Since the early 2000s, entrepreneurship in Africa [fr] has reported strong organic growth [fr]. However this development has not spread in all market sectors and too often seems to be limited to service industries and trade. Africa has 65 million Small and Medium Enterprises (SMEs) [fr], nevertheless it is still struggling to develop a class of local entrepreneurs to manage strategic industries, specifically the export of agricultural raw materials, mining, transport and industry public works where the market too often turns to foreign managers.
Yet investors’ enthusiasm for Africa, that many see as the latest Gold Rush for those seeking an alternative to Asian markets, has an impact on local government policies which are concerned with developing their private sectors. The final report [fr] of the World Bank indicates that the reforms undertaken by most African governments have improved the business environment in the administrative, fiscal and regulatory domains.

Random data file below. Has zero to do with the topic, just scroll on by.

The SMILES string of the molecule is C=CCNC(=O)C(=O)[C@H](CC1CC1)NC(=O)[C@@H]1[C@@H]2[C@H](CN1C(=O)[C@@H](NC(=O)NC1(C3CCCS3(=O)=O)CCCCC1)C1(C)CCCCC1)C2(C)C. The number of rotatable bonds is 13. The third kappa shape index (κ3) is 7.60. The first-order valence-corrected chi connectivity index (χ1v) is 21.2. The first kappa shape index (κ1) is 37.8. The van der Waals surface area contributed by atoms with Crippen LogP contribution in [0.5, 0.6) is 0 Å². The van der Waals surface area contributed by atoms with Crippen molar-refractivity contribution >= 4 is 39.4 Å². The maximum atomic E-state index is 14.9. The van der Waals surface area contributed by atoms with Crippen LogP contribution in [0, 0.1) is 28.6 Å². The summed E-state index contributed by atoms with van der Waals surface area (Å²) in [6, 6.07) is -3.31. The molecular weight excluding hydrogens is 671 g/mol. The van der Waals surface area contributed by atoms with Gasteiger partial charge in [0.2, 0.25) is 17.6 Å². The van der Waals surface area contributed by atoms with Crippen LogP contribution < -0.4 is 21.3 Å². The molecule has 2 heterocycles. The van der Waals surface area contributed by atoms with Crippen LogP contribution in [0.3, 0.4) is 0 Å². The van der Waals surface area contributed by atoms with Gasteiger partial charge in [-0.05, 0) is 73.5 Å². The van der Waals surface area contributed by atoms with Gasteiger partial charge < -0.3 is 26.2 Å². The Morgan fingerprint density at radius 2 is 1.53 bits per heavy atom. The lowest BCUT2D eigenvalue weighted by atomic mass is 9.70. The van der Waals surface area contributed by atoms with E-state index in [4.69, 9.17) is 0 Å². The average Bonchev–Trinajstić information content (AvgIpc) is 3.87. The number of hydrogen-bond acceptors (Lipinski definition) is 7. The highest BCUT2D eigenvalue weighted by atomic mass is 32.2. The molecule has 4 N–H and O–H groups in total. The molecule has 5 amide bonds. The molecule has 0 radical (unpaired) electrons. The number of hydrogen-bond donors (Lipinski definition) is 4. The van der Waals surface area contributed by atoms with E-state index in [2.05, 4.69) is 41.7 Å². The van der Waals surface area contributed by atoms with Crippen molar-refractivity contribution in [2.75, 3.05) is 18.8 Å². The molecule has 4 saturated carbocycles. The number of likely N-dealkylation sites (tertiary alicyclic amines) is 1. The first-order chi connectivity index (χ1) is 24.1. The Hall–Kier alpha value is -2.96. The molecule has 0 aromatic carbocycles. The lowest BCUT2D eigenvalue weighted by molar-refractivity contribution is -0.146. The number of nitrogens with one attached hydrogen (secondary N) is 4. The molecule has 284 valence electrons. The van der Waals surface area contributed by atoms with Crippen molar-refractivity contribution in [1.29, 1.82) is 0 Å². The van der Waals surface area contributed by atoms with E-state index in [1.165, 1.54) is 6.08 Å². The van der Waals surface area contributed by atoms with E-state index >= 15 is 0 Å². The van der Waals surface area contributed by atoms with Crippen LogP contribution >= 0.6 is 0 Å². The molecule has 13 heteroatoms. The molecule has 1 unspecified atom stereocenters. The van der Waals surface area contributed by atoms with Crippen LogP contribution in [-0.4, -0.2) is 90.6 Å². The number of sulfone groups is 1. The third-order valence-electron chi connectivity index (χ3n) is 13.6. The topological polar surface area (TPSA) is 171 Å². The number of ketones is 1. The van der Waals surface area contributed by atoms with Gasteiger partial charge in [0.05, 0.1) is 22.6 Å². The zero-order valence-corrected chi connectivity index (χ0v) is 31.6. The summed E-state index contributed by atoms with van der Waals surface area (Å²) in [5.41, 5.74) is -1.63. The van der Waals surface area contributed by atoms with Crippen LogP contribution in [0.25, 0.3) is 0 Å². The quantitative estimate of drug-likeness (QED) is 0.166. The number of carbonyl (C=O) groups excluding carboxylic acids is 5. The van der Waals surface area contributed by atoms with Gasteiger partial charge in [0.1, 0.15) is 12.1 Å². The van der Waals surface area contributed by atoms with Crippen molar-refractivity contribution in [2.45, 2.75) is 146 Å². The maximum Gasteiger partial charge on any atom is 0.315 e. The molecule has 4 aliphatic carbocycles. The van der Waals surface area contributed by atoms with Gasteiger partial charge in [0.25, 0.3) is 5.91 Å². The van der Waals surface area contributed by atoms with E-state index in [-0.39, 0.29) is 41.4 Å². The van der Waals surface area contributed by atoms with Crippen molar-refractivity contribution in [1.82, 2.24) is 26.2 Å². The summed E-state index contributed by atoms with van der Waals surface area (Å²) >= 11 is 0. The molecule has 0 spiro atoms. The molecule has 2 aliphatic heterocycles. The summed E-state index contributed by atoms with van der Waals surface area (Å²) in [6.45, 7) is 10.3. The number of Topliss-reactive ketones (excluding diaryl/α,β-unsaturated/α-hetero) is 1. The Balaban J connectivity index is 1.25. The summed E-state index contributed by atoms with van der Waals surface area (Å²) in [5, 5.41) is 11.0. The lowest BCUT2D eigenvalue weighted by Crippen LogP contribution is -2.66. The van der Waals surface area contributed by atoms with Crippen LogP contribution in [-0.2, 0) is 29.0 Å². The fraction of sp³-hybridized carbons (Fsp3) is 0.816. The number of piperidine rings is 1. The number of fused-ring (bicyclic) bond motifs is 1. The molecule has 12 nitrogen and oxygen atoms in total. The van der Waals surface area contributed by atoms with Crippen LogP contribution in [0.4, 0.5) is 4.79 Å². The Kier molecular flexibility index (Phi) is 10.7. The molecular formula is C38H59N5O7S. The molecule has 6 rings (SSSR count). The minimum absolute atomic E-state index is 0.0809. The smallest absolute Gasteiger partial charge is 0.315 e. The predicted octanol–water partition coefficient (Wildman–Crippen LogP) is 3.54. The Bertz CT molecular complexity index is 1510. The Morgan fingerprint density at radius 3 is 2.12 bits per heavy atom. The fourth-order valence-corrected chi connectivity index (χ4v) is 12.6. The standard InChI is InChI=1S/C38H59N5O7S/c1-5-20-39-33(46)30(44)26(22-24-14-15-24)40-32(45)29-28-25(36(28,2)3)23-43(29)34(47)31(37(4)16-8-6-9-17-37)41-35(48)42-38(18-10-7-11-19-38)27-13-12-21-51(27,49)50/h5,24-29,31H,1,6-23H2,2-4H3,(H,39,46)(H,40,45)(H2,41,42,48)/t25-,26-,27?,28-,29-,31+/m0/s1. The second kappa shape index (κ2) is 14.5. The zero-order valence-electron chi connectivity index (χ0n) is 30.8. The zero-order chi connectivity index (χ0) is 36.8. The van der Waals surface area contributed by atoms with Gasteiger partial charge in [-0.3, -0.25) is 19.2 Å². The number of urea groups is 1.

Candy factory of the Senegalese Sugar Company (Senegal) by Manu25 on Wikipedia under creative commons licence
Numerous academics and researchers have examined the influence of cultural practices in order to understand the entrepreneurial adventure in Africa. Their researches led them to consider the weight of cultural values and principles strongly anchored into the collective psyche of African businessmen to evaluate the factors for success for African entrepreneurs.
The irrationality of economic choices of African business executives facing the social pressure of ethnicity,or their extended family has been extensively studied.
Read more at Entrepreneurship, Culture and Solidarity in Africa